say no without feeling guilty

4. Don’t over-apologize

You’re not asking for permission to say no! You are totally entitled to say to whatever request comes your way, so there’s no need to keep apologizing. I usually say a quick “Sorry, can’t make it” but even that is not necessary.

5. Offer a compromise

This one definitely helps with the guilt. When you want or have to say no to a request, think about the compromises you can offer. Don’t do this though for things you really don’t want to do – like catsitting if you hate cats. However, this can be really helpful if you’re invited by friends to hang out but actually you need some time for yourself, or it’s just really unconvenient to meet but you haven’t got a 100% waterproof reason not to go. Offering a compromise in this case will make you feel less guilty and will give your friends the right message; you do really want to see them. Just not on that day!

6. Differentiate between refusal and rejection

Remind yourself that you’re saying no to a request, not to a person. Once I started being more open to good friends about my reasons to say no sometimes I was surprised by how understanding they were. Most of them said things like “I should also do that more often” or “I’m the same way”.

I hope this was helpful. It definitely took me practice and time to get better. But once I decided to put effort into this, my life has become more calm and I have more time to focus on the things that I would like to spend time on.

Are you a pleaser or do you find it easy to say no? I’d love to hear your tips on how you say no more easily without feeling guilty. Share them below in the comments!

Hi, I am Fleur

Hi, I'm Fleur and welcome to my blog! I'm passionate about helping ambitious millennials gain focus and fulfill their potential in a down-to-earth way. You can read more about me here.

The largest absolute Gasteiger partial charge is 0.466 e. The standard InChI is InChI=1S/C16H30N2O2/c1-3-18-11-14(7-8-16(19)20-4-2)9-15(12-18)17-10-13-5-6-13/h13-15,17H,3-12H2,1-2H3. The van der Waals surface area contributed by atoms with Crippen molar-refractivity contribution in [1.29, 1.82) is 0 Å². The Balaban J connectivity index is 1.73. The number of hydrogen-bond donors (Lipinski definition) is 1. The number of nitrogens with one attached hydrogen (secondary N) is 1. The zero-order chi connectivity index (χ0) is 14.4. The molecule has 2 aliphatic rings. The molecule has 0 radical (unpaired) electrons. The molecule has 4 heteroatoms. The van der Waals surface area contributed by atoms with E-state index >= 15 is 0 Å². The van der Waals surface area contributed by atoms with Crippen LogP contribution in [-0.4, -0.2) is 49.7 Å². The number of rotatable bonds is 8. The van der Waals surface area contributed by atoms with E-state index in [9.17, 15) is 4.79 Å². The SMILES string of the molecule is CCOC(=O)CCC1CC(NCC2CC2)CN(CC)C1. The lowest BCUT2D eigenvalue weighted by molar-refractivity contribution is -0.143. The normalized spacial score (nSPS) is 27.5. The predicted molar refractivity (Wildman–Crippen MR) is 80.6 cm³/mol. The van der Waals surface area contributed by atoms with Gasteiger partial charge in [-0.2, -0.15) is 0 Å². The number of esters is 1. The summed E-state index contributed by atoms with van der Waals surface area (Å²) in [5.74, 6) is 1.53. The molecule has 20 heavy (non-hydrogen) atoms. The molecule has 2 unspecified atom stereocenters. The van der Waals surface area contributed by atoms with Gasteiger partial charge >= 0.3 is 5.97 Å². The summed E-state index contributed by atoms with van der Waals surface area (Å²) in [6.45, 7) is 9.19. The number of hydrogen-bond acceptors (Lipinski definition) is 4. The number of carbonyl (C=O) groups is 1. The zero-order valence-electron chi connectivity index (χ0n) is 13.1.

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  • I love this post. Some great tips on how to step more fully into your own personal power and say “No” more.
    I am learning how to do this slowly, slowly. I don’t say no to everything but I say no to what doesn’t make me feel good when I think about doing it. This way it keeps my energy for the things and people and opportunities I want to say YES to. I’m bookmarking this for sure, I know it’s going to be so helpful as I build up my confidence around saying “No” more. Thank you for sharing.

    • Thanks Rhiannon – glad you found it helpful! Saying no isn’t easy. I’ve also become better at it with time, and there are still moments where I should’ve said no but didn’t. But slow progress is still progress right 🙂

  • Very good post. Saying no is sometimes very difficult. However, I find it is becoming easier as I am getting older. Having children changed lots of things for me too because I am more aware of my priorities now.

    • I can imagine that knowing your boundaries gets easier when you have a family because your main priorities are crystal clear. Good to hear you still found my article helpful!

  • I am definitely a pleaser! The guilt of saying no sometimes is so difficult for me to overcome because I don’t want anyone to be upset with me or think that I don’t care enough to do what they want to do (even when it could be the other way around). I will most definitely think about these steps next time I am faced with this issue! Love this 🙂